papeetepatrick

"The Iron Lady"

43 posts in this topic

Thanks for posting, Patrick. Like her or not, Streep doesn't do sensationalism for its own sake. (She did play an accused murderer in A Cry in the Dark, in the most unshowy manner possible.) Biopics will continue to be made and actors will continue to star in them. Streep is a good choice for Thatcher, although Emma Thompson also springs to mind, but the current director is Phyllida Lloyd, who worked with Streep on Mamma Mia! Note that Streep hasn't signed on the dotted line just yet. Jim Broadbent is supposed to play Denis. Can't wait for that. But of course the key question is: who will play Norman Tebbit? John Nott? If Peter Morgan is writing the screenplay, will he work in a flash-forward to Michael Sheen as Tony Blair?

The movie is set during the 17 days that preceded the Argentine invasion of the Falkland Islands and the ensuing 10-week war. As the storm brewed, Ms Thatcher's popularity was on the wane. Britain's triumph altered the public perception of her, and she won the 1983 election with a parliamentary majority of 144 – the most comprehensive of her election victories. However, it was the sinking of the Argentine cruiser General Belgrano, with the loss of 368 lives, that marked the most controversial moment of her career.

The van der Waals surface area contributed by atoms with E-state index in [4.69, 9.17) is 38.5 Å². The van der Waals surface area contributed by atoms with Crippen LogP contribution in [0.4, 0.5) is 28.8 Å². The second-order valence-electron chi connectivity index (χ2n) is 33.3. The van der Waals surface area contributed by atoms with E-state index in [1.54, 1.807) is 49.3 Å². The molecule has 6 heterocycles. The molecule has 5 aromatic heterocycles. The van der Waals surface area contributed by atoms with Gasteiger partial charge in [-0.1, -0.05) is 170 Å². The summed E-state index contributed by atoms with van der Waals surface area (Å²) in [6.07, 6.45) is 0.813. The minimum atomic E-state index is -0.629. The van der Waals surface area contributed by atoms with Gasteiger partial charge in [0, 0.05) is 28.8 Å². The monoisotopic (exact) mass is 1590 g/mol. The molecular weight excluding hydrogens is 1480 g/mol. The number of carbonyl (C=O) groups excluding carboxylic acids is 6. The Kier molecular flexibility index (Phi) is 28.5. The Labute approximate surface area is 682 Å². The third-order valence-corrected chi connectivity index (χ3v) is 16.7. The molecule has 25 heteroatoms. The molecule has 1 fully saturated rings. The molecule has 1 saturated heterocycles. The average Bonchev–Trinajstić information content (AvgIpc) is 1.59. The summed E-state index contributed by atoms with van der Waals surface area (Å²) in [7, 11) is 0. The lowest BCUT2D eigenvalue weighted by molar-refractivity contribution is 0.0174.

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The movie is set during the 17 days that preceded the Argentine invasion of the Falkland Islands and the ensuing 10-week war. As the storm brewed, Ms Thatcher's popularity was on the wane. Britain's triumph altered the public perception of her, and she won the 1983 election with a parliamentary majority of 144 – the most comprehensive of her election victories. However, it was the sinking of the Argentine cruiser General Belgrano, with the loss of 368 lives, that marked the most controversial moment of her career.

The conflict with Argentina wasn't the most controversial moment of MT's career by any means. It followed an invasion of British territory, islands peopled entirely by British nationals, even the far left opposition of the time led by Michael Foot supported retaliation against the aggressors. Few if any opposed this; the actual nadir of her career was the Poll Tax riots and led to her eventual overthrow.

As has been pointed out in the comments attached to that link, Thatcher was and is loathed by millions of UK citizens who saw their livelihoods destroyed by Thatcher's destruction of British industry, moving the country from manufacturing output to service industries. Miners, steel workers, ship builders, saw their traditional jobs disappear forever leaving whole swathes of the country mired in long-term unemployment and hopelessness, with the only opportunities on offer stacking supermarket shelves at the minimum wage. Thatcher also brought in banking deregulation which led to the current UK financial crisis with Britain now in hock to China. Put simply she was brilliant at foreign policy but useless at home affairs.

If this film goes ahead it will be appalling timing as Argentina has started kicking off about the Falklands yet again, but I really can’t see why anyone would want to make such a film in her lifetime. Wait till she’s no longer with us and then dish up the truth.

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Argentina's funny that way, I guess. :)